Health services in Albury Wodonga have been struggling to meet the demand.
With patients forced to wait on a metal bench outside due to a lack of resources, and long ambulance wait times, something needed to be done.
The call was answered by hundreds of Albury Wodonga residents who flocked together to rally a Gateway Island on Sunday. They demanded a new single-site hospital to deliver more efficient health care to the community.
Healthcare workers who attended the rally shared and listened to stories about the dreadful current working conditions under the region’s two hospitals.
Border Medical Association chairwoman and anaesthetist Barbara Robertson said, “I have been a doctor for 40 years and I have never seen anything like what we have got at the moment.”
Hopes of realising the need for a new hospital and making it a reality were shattered a couple of weeks ago after the project was not allocated funding in the Victorian state budget.
But the people of the region are hopeful that their voices will be heard.
Critical care nurse Kim Cole said, “I love caring for people and I love delivering a level of health care that I am proud of, and every day, we struggle to deliver that level of healthcare. And it’s not because of nurses or access to resources like doctors, it’s because we struggle in the sites that we are working in.”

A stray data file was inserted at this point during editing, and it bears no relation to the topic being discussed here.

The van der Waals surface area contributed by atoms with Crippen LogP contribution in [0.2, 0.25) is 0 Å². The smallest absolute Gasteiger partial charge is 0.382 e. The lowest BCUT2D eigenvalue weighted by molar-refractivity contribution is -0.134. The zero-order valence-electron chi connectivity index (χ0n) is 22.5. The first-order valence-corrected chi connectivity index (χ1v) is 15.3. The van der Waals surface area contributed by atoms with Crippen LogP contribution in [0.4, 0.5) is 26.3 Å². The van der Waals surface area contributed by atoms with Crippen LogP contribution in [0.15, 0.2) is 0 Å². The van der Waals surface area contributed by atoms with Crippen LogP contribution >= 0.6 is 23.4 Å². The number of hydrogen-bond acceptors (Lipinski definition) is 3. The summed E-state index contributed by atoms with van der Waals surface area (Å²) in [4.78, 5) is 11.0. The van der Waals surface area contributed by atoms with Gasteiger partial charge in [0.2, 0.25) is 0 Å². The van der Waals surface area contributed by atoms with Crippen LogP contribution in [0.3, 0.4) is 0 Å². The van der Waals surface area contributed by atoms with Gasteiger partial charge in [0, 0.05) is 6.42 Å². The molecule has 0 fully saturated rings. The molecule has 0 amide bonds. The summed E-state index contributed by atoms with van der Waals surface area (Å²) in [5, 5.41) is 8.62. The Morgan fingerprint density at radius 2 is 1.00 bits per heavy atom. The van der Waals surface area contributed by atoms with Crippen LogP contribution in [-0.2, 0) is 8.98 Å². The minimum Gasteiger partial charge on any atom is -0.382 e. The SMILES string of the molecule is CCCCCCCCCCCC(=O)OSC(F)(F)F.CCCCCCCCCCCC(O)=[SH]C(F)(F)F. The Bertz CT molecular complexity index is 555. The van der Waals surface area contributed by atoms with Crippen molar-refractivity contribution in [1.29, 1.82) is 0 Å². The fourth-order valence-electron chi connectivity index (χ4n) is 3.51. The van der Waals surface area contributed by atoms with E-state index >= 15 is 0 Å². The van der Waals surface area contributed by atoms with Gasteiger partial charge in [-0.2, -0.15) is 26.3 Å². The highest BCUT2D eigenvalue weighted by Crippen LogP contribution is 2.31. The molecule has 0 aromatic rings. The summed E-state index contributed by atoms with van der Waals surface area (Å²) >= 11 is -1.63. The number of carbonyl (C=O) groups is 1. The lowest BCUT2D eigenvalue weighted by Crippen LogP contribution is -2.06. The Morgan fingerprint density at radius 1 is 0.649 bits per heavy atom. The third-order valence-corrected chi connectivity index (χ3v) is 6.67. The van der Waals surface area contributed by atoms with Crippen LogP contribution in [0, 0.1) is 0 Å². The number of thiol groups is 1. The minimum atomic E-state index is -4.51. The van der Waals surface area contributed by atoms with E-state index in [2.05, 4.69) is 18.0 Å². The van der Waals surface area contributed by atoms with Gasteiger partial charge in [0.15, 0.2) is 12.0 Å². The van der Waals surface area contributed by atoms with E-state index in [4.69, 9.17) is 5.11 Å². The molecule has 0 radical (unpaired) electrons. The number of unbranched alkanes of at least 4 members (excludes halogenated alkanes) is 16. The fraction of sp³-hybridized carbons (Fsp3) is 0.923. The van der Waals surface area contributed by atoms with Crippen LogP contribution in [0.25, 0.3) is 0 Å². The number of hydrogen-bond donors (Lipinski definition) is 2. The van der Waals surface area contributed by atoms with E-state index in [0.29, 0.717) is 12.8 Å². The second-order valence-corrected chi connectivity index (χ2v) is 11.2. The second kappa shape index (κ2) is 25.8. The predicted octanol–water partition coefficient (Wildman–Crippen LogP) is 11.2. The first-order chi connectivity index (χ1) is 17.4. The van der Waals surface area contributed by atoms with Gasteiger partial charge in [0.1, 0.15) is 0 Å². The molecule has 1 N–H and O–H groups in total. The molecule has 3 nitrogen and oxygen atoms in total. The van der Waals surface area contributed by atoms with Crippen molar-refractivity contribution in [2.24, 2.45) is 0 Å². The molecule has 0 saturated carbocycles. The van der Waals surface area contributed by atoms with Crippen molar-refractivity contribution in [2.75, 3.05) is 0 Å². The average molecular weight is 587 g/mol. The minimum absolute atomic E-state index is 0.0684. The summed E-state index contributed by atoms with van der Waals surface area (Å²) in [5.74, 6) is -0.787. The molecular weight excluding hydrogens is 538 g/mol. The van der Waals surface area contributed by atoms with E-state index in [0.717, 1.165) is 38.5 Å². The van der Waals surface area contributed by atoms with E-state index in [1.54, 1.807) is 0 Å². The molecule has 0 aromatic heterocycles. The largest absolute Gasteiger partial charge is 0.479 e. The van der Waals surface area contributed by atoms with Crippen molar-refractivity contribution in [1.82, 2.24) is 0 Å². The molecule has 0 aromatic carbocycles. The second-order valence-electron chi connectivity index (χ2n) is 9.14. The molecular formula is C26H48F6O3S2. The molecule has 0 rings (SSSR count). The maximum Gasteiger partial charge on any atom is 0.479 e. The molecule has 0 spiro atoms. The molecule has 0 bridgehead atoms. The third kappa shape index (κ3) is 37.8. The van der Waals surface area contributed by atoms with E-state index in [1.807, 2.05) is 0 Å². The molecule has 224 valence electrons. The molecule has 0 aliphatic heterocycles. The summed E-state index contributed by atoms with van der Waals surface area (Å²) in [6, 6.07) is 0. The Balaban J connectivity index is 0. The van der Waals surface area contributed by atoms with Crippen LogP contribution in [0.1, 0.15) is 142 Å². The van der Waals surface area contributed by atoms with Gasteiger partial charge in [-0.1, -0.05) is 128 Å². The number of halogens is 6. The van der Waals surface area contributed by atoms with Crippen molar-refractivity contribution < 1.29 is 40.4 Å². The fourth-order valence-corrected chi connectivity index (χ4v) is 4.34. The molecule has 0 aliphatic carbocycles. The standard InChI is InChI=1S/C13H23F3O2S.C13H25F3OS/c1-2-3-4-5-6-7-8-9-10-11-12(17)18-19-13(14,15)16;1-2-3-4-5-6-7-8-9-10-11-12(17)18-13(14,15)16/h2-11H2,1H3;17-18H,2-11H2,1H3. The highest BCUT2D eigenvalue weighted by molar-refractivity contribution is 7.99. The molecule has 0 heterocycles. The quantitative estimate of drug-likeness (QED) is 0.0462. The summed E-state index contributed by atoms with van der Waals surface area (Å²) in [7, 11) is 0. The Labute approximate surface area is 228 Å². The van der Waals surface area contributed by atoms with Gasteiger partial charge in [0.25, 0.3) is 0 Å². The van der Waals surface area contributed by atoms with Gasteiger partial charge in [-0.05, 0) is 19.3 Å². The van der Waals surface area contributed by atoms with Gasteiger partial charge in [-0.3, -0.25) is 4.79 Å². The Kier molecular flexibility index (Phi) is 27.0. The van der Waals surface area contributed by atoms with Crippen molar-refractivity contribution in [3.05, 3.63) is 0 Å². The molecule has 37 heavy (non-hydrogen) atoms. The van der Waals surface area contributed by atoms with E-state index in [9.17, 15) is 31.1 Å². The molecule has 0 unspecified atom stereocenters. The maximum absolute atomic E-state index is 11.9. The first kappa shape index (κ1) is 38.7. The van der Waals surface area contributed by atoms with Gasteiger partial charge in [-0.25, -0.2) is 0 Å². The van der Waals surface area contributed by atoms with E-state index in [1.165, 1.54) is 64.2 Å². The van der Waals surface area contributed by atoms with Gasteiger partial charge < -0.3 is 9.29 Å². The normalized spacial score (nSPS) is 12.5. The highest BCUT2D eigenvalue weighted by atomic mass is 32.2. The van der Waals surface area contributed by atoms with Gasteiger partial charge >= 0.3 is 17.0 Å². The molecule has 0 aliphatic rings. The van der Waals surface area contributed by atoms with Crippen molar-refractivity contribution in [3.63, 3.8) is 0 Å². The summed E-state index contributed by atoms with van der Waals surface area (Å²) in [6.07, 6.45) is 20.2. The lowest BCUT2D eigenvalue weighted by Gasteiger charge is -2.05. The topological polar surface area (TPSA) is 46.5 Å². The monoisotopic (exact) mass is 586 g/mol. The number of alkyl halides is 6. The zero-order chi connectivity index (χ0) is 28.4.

Nurse Geoff Hudson shared his frustrations as well, “We need a new hospital because we shouldn’t have to take off out Covid contaminated PPE (personal protection equipment) outside in the rain.”
Another rally at the same location in 2010 where 1400 people turned out as part of an ongoing, successful effort to secure $70 million in funding from the Federal Government for the Regional Cancer Centre in Albury Wodonga is a clear precedent.
Better Border Health, an apolitical group was launched a couple of weeks ago to secure a minimum of 5000 signatures on a petition calling for a new Albury Wodonga hospital.
Deputy chair David Clancy who attended the launch emphasised the importance of the rally.
Both Victorian and New South Wales politicians have accused the Victorian government of withholding the master plan which would outline the design for the hospital as well as construction costs and a way forward.
Jaclyn Symes, MP for Northern Victoria said that the master plan was underway but had not been completed.
“Albury Wodonga Health, NSW Health, and Victorian Health Departments are still at the table working on this process. It’s incomplete at this stage.” Ms Symes said.
Sussan Ley, MP for Farrer lodged a freedom of information request seeking a copy of the document that she said was completed last year from the Victorian Health Department.
Matthew Guy, Victorian Opposition Leader suggested that the government needed to put its differences with other leaders aside to get the best outcomes for Victorians.
“We have a hospital crisis because the state government in Victoria has almost no proper relationship with the NSW counterparts,” he said.
Mr Guy attended Wodonga in April to hear from community members about their experiences in the hospital system.
Ms Symes said although the budget did not address infrastructure needs for the local health service, the region would benefit from the employment of an additional 7,000 healthcare workers across the state.
Dr Robertson said, “I’m not sure where they’re going to get 7,000 new healthcare workers from. Everywhere is so short, we are talking about the whole state.”
“While we are glad there’s an emphasis on the triple 0 services and improving that, that doesn’t do anything to improve our situation without lack of beds and nursing staff right now.”